July 22, 2024

Voters across mainland France have begun casting ballots in the first round of an exceptional parliamentary election that could put the government in the hands of nationalist, far-right parties for the first time since the Nazi era.

The outcome of the two-round election, which will wrap up on July 7, could impact European financial markets, Western support for Ukraine, and how France’s nuclear arsenal and global military force are managed.

Many French voters are frustrated about inflation and economic concerns, as well as President Emmanuel Macron’s leadership, which they see as arrogant and out-of-touch with their lives.

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Marine Le Pen’s anti-immigration National Rally party has tapped and fuelled that discontent, notably via online platforms like TikTok, and dominated all pre-election opinion polls.

A new coalition on the left, the New Popular Front, is also posing a challenge to the pro-business Macron and his centrist alliance Together for the Republic.

There are 49.5 million registered voters who will choose 577 members of the National Assembly, France’s influential lower house of parliament, during the two-round voting.

Turnout at midday (8pm AEST) at the first round stood at 25.9 per cent according to interior ministry figures, which is higher from the 2022 legislative elections at this time of the day. It was 18.43 per cent at midday two years ago.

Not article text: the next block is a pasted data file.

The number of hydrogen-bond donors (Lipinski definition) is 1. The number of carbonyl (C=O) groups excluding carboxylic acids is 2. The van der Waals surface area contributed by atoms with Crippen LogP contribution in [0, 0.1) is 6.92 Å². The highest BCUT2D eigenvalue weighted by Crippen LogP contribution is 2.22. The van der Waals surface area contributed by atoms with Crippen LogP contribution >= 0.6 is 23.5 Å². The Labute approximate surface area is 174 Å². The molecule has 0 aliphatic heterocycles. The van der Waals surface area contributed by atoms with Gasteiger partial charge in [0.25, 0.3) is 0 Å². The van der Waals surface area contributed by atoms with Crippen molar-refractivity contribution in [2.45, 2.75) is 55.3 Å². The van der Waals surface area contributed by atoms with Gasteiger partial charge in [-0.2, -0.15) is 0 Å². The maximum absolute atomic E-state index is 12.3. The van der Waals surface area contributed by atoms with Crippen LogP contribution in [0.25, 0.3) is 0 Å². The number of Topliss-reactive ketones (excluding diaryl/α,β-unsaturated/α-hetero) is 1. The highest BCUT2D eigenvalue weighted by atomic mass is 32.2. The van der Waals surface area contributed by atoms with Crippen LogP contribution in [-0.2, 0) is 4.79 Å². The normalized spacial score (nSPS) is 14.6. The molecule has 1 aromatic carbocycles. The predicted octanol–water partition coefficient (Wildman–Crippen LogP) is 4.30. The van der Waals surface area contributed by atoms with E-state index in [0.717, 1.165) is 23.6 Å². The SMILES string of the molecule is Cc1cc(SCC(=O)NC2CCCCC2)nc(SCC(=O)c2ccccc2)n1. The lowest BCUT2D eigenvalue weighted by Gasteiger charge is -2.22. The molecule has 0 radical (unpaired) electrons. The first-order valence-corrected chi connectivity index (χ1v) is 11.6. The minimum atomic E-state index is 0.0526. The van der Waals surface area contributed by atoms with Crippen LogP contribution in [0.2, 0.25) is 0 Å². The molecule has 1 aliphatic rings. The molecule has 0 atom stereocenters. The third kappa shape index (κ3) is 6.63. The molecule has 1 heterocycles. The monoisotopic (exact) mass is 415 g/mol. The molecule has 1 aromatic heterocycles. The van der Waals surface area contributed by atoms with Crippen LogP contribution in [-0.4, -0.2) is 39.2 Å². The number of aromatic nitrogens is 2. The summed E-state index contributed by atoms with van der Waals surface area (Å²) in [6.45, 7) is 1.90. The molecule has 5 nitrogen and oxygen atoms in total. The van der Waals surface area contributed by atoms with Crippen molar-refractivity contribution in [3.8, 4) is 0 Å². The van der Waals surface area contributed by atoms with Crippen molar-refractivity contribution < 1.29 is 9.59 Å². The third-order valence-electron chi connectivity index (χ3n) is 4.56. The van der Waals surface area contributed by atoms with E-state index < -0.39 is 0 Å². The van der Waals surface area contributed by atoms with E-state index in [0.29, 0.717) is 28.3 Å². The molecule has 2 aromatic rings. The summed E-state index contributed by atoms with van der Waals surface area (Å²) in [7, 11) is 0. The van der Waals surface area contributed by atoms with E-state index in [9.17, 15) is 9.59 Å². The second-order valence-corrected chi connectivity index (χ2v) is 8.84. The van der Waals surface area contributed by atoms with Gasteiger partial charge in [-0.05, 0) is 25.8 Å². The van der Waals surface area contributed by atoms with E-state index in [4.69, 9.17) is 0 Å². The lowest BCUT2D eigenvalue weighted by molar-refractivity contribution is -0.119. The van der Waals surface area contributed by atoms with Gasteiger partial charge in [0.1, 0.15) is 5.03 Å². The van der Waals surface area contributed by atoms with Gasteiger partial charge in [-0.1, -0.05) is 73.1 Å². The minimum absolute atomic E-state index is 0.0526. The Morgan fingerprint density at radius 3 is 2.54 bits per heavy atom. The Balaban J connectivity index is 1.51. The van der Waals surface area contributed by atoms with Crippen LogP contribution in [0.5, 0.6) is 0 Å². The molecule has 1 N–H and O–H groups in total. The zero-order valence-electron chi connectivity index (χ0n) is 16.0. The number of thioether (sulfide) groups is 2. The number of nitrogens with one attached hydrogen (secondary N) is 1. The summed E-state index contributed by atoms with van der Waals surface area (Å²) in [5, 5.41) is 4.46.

Macron voted in a Paris voting station along with his wife, Brigitte Macron. Earlier, Marine Le Pen, leader of France’s resurgent National Rally, cast her ballot in her party’s stronghold in northern France.

The vote takes place during the traditional first week of summer vacation in France, and absentee ballot requests were at least five times higher than in the 2022 elections.

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After a blitz campaign marred by rising hate speech, voting began early in France’s overseas territories, and polling stations opened in mainland France at 8am on (4pm AEST) on Sunday.

The first polling projections are expected at 8pm (4am on Monday AEST), when the final polling stations close, and early official results are expected later on Sunday night (Monday morning AEST).